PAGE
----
ONE STOP SHOP FOR ALL THINGS DIY
January 12, 2020
For those of you who are more visual, I created a quick video of my process building this hall tree. Check it out and then read the steps below.
To begin building the bench sides, I first had to cut the notches out of my 1x3s; I did this by using my miter saw. I marked off where I wanted to cut and made the same beveled cut for all four legs of the hall tree bench.
Next, I attached the bench sides to the 1x3 legs using a Kreg Jig on a 3/4" setting. I assembled them together using pocket hole screws and added some wood glue for extra strength.
I used my new DEWALT Atomic Hammer Drill for this build and it did a great job creating pocket holes and drilling in screws. It features a 2-speed brushless motor and its compact size of 6.8" makes it really lightweight. At 2.5 lbs, it was the perfect drill for a project like this one. The kit comes with two batteries, a charger and a bag.
I inset the hall tree bench sides so that the inside of the bench sides were aligned at the beginning of the notched corner. The pocket holes should be facing inward and the notched side of the bench leg should be facing inward.
Once the bench sides were assembled, I attached the longer 3/4" plywood boards to the assembled sides using a Kreg Jig on a 3/4" setting and pocket hole screws.
The pocket holes on the top 3/4" board should be facing upward and the pocket holes on the bottom board should be facing down.
Next, I added the trim to the hall tree bench. I used my brad nailer and wood glue to attach the trim to the assembled bench.
I attached a 1x3 board to the top of the bench and the top back side and used a 3/4" dowel for the bottom front and back trim, as shown above.
With the bench assembled, it was time to add the bench top. I used a project panel to create the hall tree bench top. I first had to cut it down to size using my circular saw.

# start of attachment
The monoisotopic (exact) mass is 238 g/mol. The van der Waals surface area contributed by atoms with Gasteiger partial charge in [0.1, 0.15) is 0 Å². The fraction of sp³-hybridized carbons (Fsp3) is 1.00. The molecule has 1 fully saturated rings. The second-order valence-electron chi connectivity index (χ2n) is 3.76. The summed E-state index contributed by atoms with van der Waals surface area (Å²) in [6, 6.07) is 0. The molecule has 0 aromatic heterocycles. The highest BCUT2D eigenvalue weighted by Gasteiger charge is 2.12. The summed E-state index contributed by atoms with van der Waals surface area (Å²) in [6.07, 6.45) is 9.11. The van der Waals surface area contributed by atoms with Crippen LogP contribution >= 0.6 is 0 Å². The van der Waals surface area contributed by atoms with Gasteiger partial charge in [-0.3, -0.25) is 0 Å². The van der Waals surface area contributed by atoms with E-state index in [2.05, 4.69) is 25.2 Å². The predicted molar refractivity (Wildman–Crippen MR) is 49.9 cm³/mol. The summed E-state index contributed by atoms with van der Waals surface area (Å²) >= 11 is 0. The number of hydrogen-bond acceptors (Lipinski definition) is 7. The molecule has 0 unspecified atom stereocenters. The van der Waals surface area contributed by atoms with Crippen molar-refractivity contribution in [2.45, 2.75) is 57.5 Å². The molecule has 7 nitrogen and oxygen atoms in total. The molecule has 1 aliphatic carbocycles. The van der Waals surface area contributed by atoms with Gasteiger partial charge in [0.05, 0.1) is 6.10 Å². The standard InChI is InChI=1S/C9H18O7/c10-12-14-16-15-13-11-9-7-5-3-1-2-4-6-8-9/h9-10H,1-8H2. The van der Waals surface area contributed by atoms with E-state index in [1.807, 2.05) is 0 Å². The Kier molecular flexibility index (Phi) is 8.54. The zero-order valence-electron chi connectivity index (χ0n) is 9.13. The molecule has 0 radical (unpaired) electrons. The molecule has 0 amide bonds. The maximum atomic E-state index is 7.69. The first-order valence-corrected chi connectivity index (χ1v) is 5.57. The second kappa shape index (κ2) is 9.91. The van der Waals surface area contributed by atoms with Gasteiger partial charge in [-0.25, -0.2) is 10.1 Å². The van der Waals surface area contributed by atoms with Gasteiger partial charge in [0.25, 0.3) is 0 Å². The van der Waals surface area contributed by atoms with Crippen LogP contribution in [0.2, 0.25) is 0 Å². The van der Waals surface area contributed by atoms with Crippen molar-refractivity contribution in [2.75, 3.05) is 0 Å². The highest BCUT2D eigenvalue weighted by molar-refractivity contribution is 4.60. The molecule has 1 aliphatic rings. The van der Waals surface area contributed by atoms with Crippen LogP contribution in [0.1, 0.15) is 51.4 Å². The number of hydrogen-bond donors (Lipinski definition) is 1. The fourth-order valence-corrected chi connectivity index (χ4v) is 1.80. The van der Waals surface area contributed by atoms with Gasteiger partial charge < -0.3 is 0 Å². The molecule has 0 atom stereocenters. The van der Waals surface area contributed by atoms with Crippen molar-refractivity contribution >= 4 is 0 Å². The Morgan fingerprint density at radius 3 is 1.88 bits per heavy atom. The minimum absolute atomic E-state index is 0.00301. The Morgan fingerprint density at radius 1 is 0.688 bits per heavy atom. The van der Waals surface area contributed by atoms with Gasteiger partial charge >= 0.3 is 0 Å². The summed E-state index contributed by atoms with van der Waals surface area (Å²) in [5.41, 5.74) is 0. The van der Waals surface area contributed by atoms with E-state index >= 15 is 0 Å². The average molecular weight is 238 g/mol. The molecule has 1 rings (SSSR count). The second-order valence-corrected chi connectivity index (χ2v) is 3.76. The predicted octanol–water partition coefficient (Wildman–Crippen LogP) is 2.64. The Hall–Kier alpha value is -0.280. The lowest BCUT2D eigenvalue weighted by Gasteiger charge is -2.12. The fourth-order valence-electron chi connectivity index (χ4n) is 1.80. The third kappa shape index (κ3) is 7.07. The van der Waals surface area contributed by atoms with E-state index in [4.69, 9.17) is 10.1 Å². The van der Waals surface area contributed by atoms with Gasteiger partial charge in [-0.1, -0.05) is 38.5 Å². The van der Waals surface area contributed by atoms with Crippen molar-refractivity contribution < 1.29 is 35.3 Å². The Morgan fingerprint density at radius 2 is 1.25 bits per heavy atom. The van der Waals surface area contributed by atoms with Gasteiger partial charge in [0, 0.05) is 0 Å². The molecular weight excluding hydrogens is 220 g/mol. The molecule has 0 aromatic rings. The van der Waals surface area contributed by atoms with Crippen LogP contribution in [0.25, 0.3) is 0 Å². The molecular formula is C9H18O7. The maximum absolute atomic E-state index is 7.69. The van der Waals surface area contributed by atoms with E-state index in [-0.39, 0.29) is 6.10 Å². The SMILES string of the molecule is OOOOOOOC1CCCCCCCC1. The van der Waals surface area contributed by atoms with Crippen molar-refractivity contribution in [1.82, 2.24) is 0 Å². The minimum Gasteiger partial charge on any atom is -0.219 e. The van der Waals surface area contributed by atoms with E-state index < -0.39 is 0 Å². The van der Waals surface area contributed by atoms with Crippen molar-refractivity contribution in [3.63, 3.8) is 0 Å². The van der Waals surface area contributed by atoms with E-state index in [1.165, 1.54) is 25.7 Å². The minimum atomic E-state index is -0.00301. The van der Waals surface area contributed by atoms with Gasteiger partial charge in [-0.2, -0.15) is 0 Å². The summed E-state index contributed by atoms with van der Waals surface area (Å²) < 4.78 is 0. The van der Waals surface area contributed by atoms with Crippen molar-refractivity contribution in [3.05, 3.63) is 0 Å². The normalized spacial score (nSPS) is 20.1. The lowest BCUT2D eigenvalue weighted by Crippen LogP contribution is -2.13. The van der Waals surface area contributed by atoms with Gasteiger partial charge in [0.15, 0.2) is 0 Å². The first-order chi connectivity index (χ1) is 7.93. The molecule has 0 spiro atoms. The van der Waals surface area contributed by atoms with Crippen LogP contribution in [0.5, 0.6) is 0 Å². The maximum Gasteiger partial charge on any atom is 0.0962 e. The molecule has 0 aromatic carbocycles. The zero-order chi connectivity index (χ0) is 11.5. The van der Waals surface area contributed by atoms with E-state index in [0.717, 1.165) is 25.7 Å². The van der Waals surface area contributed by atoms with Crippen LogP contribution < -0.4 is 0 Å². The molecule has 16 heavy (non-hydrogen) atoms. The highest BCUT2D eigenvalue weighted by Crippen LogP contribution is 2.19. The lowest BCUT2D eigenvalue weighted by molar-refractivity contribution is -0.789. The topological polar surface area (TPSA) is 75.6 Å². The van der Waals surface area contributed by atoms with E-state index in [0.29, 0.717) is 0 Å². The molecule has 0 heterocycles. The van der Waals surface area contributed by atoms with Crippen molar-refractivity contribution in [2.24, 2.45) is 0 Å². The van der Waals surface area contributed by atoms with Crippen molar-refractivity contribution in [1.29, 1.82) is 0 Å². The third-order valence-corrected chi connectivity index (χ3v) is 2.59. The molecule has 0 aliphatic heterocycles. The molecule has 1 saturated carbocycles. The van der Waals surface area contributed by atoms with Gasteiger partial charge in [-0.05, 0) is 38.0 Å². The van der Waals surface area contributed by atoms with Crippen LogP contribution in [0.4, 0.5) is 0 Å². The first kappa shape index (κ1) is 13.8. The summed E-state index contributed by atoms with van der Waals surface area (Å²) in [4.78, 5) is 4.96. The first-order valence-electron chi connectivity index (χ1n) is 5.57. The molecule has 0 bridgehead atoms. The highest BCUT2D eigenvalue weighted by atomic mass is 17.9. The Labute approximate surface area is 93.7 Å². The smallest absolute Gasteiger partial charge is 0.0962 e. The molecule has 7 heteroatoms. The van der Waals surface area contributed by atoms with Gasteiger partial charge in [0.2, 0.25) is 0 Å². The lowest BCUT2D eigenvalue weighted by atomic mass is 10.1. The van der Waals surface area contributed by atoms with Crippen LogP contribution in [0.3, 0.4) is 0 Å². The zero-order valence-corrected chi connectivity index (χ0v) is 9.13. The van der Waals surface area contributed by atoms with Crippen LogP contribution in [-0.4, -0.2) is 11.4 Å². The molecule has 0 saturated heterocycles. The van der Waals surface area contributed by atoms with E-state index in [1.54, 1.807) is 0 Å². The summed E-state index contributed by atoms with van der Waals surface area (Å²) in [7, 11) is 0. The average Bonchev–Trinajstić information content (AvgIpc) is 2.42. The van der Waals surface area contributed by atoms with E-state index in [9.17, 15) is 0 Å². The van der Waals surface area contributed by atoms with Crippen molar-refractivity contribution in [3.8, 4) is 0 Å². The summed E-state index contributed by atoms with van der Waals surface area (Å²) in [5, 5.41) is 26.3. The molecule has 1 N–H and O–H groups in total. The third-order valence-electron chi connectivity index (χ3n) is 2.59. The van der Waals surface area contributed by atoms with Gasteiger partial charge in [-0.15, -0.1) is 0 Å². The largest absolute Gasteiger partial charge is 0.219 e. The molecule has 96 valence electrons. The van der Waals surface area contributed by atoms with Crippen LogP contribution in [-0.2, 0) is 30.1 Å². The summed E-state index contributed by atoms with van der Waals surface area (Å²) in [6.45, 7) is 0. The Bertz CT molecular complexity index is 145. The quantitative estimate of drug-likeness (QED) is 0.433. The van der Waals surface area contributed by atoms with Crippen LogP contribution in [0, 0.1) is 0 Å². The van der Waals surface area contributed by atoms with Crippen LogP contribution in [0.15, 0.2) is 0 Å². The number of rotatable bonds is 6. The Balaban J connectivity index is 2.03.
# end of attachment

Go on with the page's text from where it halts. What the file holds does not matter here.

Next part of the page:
Then I attached it to the bench using my brad nailer , brad nails and wood glue. The back of the project panel top should be flush with the back of the bench, to ensure the hall tree backing can sit evenly on the back of the hall tree bench.
Next, I began building the upper frame of the hall tree by attaching 1x3s together using a Kreg Jig on a 3/4" setting and pocket hole screws. I first created the outer square and then attached the middle 1x3. I made sure to place the mirror down in the frame to make sure there was a snug fit.
Once I assembled the upper frame, I attached it to the bottom bench using the pre-drilled pocket holes and pocket hole screws. Be careful when assembling these two together because the top is a little flimsy without the backing.
Once I assembled the upper frame, I attached it to the bottom bench using the pre-drilled pocket holes and pocket hole screws. Be careful when assembling this two together because the top is a little flimsy without the backing.
Next, I attached the 1/4" piece of plywood backing to the assembled hall tree bench. I first applied some glue to the back of the hall tree frame and then clamped the plywood and secured it down with my staple gun.
I decided to place the mirror on the hall tree to make sure it fits and man was I pleased. It came out way better than I expected.
With the hall tree fully assembled, I began prepping the build for paint. I used wood filler first to fill all of the nail holes and gaps on the project. Once the wood filler was dry, I sanded down the spots were I applied the Dap to smooth out the rough surfaces, then I gave the whole hall tree bench a good sanding.
I painted the hall tree with one good coat of Behr paint and then used some caulk to fill the inner corners of the trim. Once the caulk was dry, I went back and gave the hall tree another good coat.
After the paint dried on the hall tree bench, I decided to add the coat hooks.
I first marked where I wanted the coat hooks to be and then drilled pilot holes into the backing. Once the holes were drilled, I used a screwdriver to screw in the coat hooks. I absolutely love these hooks, they are one of my favorite designs.
Once the hooks were added, it was time to add the mirror. This was a pretty easy process. I applied some mirror adhesive to the back of the mirror and clamped the mirror down into place for several hours.
I made sure to put something soft under the clamp to make sure I didn't mess up the mirror. After letting that dry, the hall tree bench was finished!
Now let's take another look at this fabulous hall tree bench, it really looks great in my little entryway. This build was the perfect combination of style, organization and functionality.
I especially love that I have a mirror right by the door for that last mirror check before leaving the house. I hope you guys enjoyed the project.
As always, thanks for reading, XOXO Ashley.
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